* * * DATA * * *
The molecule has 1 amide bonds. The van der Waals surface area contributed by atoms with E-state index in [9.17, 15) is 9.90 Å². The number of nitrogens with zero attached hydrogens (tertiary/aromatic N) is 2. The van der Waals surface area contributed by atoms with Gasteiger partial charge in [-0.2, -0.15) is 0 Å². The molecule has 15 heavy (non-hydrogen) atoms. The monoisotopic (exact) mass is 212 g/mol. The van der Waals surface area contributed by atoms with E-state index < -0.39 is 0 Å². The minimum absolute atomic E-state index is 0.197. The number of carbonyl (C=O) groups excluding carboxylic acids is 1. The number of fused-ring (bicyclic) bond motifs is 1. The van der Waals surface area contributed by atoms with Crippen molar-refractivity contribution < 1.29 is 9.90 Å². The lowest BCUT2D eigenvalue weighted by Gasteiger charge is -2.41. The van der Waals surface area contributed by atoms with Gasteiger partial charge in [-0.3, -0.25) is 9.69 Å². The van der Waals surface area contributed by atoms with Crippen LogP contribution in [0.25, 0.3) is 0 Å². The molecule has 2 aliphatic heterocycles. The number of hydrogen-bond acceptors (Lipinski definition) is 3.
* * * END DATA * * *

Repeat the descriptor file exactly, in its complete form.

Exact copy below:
The molecule has 1 amide bonds. The van der Waals surface area contributed by atoms with E-state index in [9.17, 15) is 9.90 Å². The number of nitrogens with zero attached hydrogens (tertiary/aromatic N) is 2. The van der Waals surface area contributed by atoms with Gasteiger partial charge in [-0.2, -0.15) is 0 Å². The molecule has 15 heavy (non-hydrogen) atoms. The monoisotopic (exact) mass is 212 g/mol. The van der Waals surface area contributed by atoms with E-state index < -0.39 is 0 Å². The minimum absolute atomic E-state index is 0.197. The number of carbonyl (C=O) groups excluding carboxylic acids is 1. The number of fused-ring (bicyclic) bond motifs is 1. The van der Waals surface area contributed by atoms with Crippen molar-refractivity contribution < 1.29 is 9.90 Å². The lowest BCUT2D eigenvalue weighted by Gasteiger charge is -2.41. The van der Waals surface area contributed by atoms with Gasteiger partial charge in [-0.3, -0.25) is 9.69 Å². The van der Waals surface area contributed by atoms with Crippen LogP contribution in [0.25, 0.3) is 0 Å². The molecule has 2 aliphatic heterocycles. The number of hydrogen-bond acceptors (Lipinski definition) is 3.